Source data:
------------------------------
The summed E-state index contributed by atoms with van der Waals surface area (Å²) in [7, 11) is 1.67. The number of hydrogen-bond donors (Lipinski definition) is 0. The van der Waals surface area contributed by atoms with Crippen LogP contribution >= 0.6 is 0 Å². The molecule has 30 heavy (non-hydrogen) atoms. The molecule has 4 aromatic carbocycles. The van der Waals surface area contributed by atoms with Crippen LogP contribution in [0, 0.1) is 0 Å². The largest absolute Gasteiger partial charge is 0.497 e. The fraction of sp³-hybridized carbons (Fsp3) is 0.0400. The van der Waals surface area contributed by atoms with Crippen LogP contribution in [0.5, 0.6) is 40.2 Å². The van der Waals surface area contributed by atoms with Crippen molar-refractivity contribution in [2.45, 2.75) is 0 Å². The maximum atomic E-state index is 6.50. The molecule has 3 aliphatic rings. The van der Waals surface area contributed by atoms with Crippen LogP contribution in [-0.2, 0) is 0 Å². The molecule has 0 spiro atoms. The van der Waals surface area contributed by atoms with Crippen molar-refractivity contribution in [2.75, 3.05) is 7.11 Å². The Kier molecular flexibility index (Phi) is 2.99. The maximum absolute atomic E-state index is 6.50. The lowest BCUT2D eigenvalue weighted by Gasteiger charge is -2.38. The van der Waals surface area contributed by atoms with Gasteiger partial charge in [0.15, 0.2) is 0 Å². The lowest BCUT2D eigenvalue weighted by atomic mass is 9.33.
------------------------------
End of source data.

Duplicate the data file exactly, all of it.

The summed E-state index contributed by atoms with van der Waals surface area (Å²) in [7, 11) is 1.67. The number of hydrogen-bond donors (Lipinski definition) is 0. The van der Waals surface area contributed by atoms with Crippen LogP contribution >= 0.6 is 0 Å². The molecule has 30 heavy (non-hydrogen) atoms. The molecule has 4 aromatic carbocycles. The van der Waals surface area contributed by atoms with Crippen LogP contribution in [0, 0.1) is 0 Å². The largest absolute Gasteiger partial charge is 0.497 e. The fraction of sp³-hybridized carbons (Fsp3) is 0.0400. The van der Waals surface area contributed by atoms with Crippen LogP contribution in [0.5, 0.6) is 40.2 Å². The van der Waals surface area contributed by atoms with Crippen molar-refractivity contribution in [2.45, 2.75) is 0 Å². The maximum atomic E-state index is 6.50. The molecule has 3 aliphatic rings. The van der Waals surface area contributed by atoms with Crippen LogP contribution in [-0.2, 0) is 0 Å². The molecule has 0 spiro atoms. The van der Waals surface area contributed by atoms with Crippen molar-refractivity contribution in [2.75, 3.05) is 7.11 Å². The Kier molecular flexibility index (Phi) is 2.99. The maximum absolute atomic E-state index is 6.50. The lowest BCUT2D eigenvalue weighted by Gasteiger charge is -2.38. The van der Waals surface area contributed by atoms with Gasteiger partial charge in [0.15, 0.2) is 0 Å². The lowest BCUT2D eigenvalue weighted by atomic mass is 9.33.